A very enjoyable indoor and outdoor museum. Amazingly few visitors on the day we visited. It would help with a bit more English.
Powered by Google

Featured Historic Landmarks, Sites & Buildings

Historic Site of the week

Hochosterwitz Castle

Hochosterwitz Castle is considered to be one of Austria's most impressive medieval castles. The rock castle is one of the state's landmarks and a major tourist attraction.

The site was first mentioned in an 860 deed issued by King Louis the German of East Francia, donating several of his properties in the former Principality of Carantania to the Archdiocese of Salzburg. In the 11th century Archbishop Gebhard of Salzburg ceded the castle to the Dukes of Carinthia from the noble House of Sponheim in return for their support during the Investiture Controversy. The Sponheim dukes bestowed the fiefdom upon the family of Osterwitz, who held the hereditary office of the cup-bearer in 1209.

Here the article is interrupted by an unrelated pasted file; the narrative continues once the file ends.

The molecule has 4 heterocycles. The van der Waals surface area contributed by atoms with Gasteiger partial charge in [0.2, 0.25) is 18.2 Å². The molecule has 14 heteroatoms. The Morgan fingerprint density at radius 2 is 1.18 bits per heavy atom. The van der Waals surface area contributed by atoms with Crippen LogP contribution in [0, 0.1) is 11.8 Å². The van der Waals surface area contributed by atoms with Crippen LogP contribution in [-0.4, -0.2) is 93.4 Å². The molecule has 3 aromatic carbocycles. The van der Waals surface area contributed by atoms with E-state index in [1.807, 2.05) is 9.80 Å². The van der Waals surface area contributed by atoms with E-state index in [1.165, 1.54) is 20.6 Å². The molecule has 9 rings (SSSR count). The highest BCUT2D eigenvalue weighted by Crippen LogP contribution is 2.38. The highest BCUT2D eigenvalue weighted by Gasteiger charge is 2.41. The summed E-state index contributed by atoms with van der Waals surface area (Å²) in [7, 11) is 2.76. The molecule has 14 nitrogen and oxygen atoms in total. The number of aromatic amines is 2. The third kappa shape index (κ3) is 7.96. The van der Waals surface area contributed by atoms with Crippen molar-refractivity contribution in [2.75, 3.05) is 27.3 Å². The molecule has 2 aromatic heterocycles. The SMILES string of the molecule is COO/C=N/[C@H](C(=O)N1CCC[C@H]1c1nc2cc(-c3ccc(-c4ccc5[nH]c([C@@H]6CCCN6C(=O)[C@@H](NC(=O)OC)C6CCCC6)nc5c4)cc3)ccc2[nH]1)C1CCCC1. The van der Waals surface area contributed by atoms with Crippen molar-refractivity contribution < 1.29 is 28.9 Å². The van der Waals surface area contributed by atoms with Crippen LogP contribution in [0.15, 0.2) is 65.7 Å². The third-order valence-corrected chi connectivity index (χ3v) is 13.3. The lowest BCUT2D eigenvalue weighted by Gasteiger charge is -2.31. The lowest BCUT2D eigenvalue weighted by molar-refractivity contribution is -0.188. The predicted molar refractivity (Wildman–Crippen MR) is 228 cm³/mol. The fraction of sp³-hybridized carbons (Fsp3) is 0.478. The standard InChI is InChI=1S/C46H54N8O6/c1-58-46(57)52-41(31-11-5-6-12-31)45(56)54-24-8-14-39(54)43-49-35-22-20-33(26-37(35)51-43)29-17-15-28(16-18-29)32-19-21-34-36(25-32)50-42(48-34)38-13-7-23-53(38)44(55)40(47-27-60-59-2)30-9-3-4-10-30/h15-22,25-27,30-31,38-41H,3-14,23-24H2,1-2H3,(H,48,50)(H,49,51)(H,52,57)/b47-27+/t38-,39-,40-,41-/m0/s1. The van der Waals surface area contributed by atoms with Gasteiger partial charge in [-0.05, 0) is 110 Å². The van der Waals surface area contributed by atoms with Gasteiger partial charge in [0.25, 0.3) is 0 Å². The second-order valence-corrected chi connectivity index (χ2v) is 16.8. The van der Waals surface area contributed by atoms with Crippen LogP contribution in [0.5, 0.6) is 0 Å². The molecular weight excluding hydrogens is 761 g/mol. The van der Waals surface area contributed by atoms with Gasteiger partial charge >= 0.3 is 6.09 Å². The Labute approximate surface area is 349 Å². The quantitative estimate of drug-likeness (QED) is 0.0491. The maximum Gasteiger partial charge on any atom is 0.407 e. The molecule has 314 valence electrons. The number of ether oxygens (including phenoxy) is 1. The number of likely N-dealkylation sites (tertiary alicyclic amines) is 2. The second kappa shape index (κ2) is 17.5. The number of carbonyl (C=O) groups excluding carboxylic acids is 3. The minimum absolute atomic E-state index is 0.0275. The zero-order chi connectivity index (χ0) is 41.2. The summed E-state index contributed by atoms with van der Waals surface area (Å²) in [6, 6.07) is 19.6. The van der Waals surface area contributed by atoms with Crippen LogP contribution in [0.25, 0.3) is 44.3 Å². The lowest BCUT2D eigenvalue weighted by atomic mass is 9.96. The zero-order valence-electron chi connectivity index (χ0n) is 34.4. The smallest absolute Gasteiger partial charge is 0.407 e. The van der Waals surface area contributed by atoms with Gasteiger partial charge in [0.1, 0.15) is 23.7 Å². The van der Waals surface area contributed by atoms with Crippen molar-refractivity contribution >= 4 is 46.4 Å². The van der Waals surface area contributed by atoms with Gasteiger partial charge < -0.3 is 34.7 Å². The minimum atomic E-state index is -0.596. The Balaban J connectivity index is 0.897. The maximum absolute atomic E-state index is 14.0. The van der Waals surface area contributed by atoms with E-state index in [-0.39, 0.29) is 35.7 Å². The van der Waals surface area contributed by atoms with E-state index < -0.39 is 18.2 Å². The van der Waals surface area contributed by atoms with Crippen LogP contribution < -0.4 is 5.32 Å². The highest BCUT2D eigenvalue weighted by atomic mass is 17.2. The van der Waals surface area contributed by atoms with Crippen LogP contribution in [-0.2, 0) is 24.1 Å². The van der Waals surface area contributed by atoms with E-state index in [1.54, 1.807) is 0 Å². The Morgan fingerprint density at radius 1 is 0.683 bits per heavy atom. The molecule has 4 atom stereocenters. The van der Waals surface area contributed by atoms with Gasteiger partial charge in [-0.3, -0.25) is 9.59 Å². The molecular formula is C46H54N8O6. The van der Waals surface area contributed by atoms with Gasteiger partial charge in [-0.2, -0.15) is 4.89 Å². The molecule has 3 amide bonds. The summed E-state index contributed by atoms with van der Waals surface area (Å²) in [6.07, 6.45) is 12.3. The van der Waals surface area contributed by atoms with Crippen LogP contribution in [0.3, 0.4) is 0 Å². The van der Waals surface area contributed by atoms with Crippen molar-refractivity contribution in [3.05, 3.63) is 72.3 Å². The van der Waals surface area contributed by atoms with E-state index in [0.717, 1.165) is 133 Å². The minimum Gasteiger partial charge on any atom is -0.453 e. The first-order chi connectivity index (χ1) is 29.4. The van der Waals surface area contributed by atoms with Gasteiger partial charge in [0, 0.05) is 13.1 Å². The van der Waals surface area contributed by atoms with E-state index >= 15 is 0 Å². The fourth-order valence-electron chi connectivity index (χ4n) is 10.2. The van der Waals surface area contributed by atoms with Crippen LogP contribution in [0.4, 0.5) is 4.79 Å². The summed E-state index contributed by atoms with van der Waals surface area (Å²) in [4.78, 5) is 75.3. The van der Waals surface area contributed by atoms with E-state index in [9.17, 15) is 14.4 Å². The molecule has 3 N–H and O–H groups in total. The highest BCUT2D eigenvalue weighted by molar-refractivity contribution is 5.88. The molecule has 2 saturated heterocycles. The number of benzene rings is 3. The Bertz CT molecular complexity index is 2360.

In the 15th century, the last Carinthian cup-bearer, Georg of Osterwitz was captured in a Turkish invasion and died in 1476 in prison without leaving descendants. So after four centuries, on 30 May 1478, the possession of the castle reverted to Emperor Frederick III of Habsburg.

Over the next 30 years, the castle was badly damaged by numerous Turkish campaigns. On 5 October 1509, Emperor Maximilian I handed the castle as a pledge to Matthäus Lang von Wellenburg, then Bishop of Gurk. Bishop Lang undertook a substantial renovation project for the damaged castle.